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Very consistently in the apologies that people like Josh Duggar and Doug Phillips offered the public, there was no mention whatsoever of the victims of their crimes. Duggar refers to “those affected by my actions,” as if he were discussing a game of Monopoly. This is not an accident. The word “victim” is rarely or never used in these circles, except in the phrase “play the victim.” It’s easy to play the victim; actually being one is next to impossible. Victimization, according to this branch of patriarchy, means one party abdicating responsibility in whatever happened. Everyone is a sinner, so in any given sin involving two people, both parties are probably partially at fault. Homeschool guru Bill Gothard’s message to sexual abuse victims suggests they may be partly to blame due to immodest dress or “being out from the protection of our parents.”

Patriarchy apologist Doug Wilson has said similar things publicly on numerous occasions, so it’s no surprise that, when dealing with his and three parallel churches that were somehow dragged into my divorce dynamics several years ago, any protestation of injustice on my part was met with a virtual roll of the eyes. I was being hacked and followed and my home was physically breached, to put it mildly. How and by whom was not completely clear. The churches had many of the details, and were passing judgement based on “data” thereby collected. Yet every time I insisted something weird was up, that this was not OK, I was met with some version of: “That’s not important. You need to focus on your sins. If you bring up anyone else’s, it means you’re passing the buck, being unrepentant and acting bitter. And we just can’t have that.”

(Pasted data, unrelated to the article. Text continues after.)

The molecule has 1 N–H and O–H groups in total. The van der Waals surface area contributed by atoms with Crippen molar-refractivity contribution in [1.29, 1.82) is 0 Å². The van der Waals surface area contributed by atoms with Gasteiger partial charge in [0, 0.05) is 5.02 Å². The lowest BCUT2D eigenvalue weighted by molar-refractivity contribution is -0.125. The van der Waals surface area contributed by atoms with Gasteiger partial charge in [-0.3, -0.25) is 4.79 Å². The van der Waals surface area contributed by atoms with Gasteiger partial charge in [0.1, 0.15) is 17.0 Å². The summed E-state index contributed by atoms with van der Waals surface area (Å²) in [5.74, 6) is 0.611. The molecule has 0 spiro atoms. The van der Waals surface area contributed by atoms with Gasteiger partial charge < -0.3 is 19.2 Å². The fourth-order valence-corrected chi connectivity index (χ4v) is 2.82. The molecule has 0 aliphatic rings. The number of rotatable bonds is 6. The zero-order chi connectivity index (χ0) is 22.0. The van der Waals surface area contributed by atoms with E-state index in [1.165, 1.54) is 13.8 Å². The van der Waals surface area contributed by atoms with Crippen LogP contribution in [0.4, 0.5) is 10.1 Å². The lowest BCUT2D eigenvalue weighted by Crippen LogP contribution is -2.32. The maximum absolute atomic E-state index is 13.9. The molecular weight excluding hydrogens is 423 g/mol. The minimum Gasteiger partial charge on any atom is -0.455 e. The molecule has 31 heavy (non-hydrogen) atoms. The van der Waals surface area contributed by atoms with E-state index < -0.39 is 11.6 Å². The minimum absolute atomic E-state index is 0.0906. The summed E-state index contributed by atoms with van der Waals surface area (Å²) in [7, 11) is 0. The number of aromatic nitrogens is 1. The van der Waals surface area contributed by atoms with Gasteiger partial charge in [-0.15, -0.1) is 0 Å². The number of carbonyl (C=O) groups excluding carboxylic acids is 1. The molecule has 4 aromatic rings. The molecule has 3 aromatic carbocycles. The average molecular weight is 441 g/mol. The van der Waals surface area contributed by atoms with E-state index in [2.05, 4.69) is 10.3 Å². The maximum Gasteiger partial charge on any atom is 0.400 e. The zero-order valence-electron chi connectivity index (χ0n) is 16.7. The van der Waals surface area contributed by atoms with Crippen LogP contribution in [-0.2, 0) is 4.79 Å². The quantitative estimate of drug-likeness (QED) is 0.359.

Now, in divorce as in many other areas of life, I do think it’s important to be able to self-examine. However, there’s a huge difference between “think about how you affected things” and the strict refusal to say anything but that. It was keenly disappointing to realize that men I had previously thought wise were actually espousing the logic of three-year-olds too belligerent to see beyond their own demands and too short-sighted to understand a view higher than two feet up.

Because there are times when “think about how you affected things” should never, ever be said — molestation being one of them. The victim has likely asked herself (or himself) this a few thousand times and come up with some tantalizing alternate realities, but no real answers. It happened. There is no way to change that. Blaming the victim in any way (and “think about how you affected things” falls into that category) is counterproductive and, frankly, disgusting.

So is claiming victims need to get over stuff, forgive whoever wronged them and slap a smile on their faces. One of the most bizarre occurrences of my post-divorce fiasco was sitting in Jim Wilson’s living room crying and being told this meant I might not be a Christian, because if I were a Christian, I would be “in the joy of the Lord.” I protested: I was scared. I was upset. Jesus wept. But no: apparently, brief sadness (coupled with repentance) should be followed by “joy,” and a few weeks was well beyond the allotted time Christians were allowed to be upset, no matter how many unanswered questions they had about their situation.

This is why I always find the plastered-on smiles of people like the Duggars a bit suspicious, and all the more so when they’ve been hurt. I sincerely doubt the Duggar girls got to process what happened to them in any real way before they were told to forgive, smile and carry on. “The joy of the Lord” at all costs.

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